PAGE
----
Friday, September 19, 2008

Big Picture Backdrop and a Surprise

With the market getting a much needed pause from despair I am concerned as to when we get the next reality check. Hopefully this bounce will provide room for portfolio adjustment as a bear market relief rally. You only find out who's been swimming naked when the tide goes out. Today the tide came in, but the analogy is apt since it will be going out again soon enough.

There is already evidence that the economy is retrenching as the credit bubble deflated. Household debt growth fell to 1.4% in August, the lowest on record. The next step will likely be a debt decline as the U.S. consumer retools to begin a rebuilding of national savings.

Federal nondefense, noninterst spending soared to a record 14.7% of the economy and the foreign holdings of U.S. debt exceeded 15% of total debt for the first time. Fundamentally sound? I bet Senator McCain would like that sound bite back.

A view I have held for a long time and over the years repeatedly been proven wrong is that the only way out of the debt will be inflationary. Perhaps this time I'll get it right with the U.S. government (taxpayer) on the hook for possibly over one trillion dollars.

The government needs to buy time to avoid a financial and credit freeze. Its move to consider establishing a fund to buy up to $800 Billion in "failed assets" on top of $400 Billion to prop up money market funds is serious stuff. Given time it is possible that a significant portion of these assets will be disposable at a level even profitable to the US taxpayer. That remains to be seen. There were rumors that Goldman Sachs tried unsuccessfully to find raise sufficient cash to buy such assets before the government moved in. Perhaps like the private purchase of Longterm Capital assets, this could actually provide some profit. More likely this will be a deal of less than the worst fears but still substantial cost to the taxpayer.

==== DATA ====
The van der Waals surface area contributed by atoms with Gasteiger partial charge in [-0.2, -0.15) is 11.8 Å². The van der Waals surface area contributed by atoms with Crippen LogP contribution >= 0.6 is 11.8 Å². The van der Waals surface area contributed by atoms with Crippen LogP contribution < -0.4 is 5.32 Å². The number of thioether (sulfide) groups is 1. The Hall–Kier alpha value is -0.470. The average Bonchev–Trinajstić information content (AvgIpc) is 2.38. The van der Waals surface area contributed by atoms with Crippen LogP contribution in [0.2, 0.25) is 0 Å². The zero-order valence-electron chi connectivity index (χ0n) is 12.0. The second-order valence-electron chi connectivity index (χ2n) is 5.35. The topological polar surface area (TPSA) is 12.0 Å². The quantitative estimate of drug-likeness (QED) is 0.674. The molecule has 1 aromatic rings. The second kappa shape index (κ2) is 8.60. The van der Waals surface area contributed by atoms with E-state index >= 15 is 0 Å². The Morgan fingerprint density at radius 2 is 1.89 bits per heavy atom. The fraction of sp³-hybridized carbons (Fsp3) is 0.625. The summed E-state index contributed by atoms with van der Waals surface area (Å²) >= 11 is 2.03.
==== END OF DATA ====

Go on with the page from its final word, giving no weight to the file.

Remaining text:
It will be necessary for the real estate market to stabilize and begin recovery to have any hope of these bail outs being less than disasterous.

Looking past the dark abyss, opportunities will likely lie in inflation sensitive asset classes and investors may want to take a deep breath and add a child's portion real estate back into the portfolio if no longer there. If it is in the governments interest to stop the collapse of real estate you can bet they will be making a mighty effort to do so. As Collin Powell once said, "you break it, you bought it."
Come January a new administration will get a chance to see if they are any better at fixing broken things.

John Barnyak